As a child, Jerod Impichchaachaaha’ Tate ’90 was surrounded by music, theater and his Chickasaw culture. His father, who is Chickasaw, is a classically trained pianist, and his mother, who is Manx Irish, was a dancer and choreographer. It was little wonder, then, that Tate immersed himself in music.
The multitalented Tate, now a classical composer, incorporates his Chickasaw heritage into his compositions, blending stories with music to provide listeners with a deep, emotional understanding of his culture.
“I grew up with an enormous amount of exposure to modern American theater,” says Tate. “The intersection between theater and tribal legends is really beautiful because of the storytelling.”
In June 2021, Tate released his most recent album, Lowak Shoppala’ (Fire and Light). It takes listeners on a theatrical storytelling journey in eight parts: Each track is a “scene” featuring narration, orchestral music and vocals from a children’s chorus and traditional Chickasaw and classical soloists.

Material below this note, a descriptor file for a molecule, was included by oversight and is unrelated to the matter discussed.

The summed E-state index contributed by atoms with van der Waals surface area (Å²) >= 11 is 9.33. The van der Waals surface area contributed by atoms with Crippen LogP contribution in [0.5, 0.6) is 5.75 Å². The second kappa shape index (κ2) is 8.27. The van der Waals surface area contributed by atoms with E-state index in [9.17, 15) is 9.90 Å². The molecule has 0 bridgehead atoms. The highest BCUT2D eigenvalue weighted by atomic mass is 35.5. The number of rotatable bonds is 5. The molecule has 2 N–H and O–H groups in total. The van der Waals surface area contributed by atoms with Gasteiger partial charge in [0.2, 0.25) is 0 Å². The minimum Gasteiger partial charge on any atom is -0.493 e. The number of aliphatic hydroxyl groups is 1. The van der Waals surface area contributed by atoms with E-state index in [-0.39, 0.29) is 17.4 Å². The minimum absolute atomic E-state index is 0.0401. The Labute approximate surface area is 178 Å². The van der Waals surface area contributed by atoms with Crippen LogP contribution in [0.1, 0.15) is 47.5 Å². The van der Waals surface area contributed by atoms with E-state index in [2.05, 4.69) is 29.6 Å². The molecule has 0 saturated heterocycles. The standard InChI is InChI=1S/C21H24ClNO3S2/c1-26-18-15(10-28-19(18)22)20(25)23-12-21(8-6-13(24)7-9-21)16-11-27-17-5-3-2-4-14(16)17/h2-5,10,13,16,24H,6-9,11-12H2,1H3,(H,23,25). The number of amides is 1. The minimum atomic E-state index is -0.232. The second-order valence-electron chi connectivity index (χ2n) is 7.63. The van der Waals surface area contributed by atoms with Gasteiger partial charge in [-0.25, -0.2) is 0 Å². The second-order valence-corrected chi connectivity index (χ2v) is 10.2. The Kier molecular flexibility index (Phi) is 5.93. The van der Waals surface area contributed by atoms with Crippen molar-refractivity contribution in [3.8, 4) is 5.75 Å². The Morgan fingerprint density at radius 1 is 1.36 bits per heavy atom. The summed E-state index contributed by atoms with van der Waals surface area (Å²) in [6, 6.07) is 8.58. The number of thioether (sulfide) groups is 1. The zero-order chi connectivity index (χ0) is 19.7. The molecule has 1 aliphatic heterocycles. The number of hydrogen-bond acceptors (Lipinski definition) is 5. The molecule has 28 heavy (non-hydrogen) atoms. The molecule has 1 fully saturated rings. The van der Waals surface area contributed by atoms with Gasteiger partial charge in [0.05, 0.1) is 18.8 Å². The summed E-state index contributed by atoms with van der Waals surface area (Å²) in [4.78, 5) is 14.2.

At Northwestern, Tate studied piano performance and learned to compose. Donald Isaak ’57 MMus, ’63 DMA, former associate professor of performance studies, taught him to view composing a piece of music as if he were an architect building a structure — it should inspire an emotional journey.
Tate, who was named one of 22 composers and performers to watch in 2022 by The Washington Post, has taught composition to American Indian high schoolers across the country and co-founded the Chickasaw Summer Arts Academy in Oklahoma. Now Tate shares his music with the world as a cultural ambassador for the U.S. State Department’s Bureau of Educational and Cultural Affairs, which brings American arts to international audiences.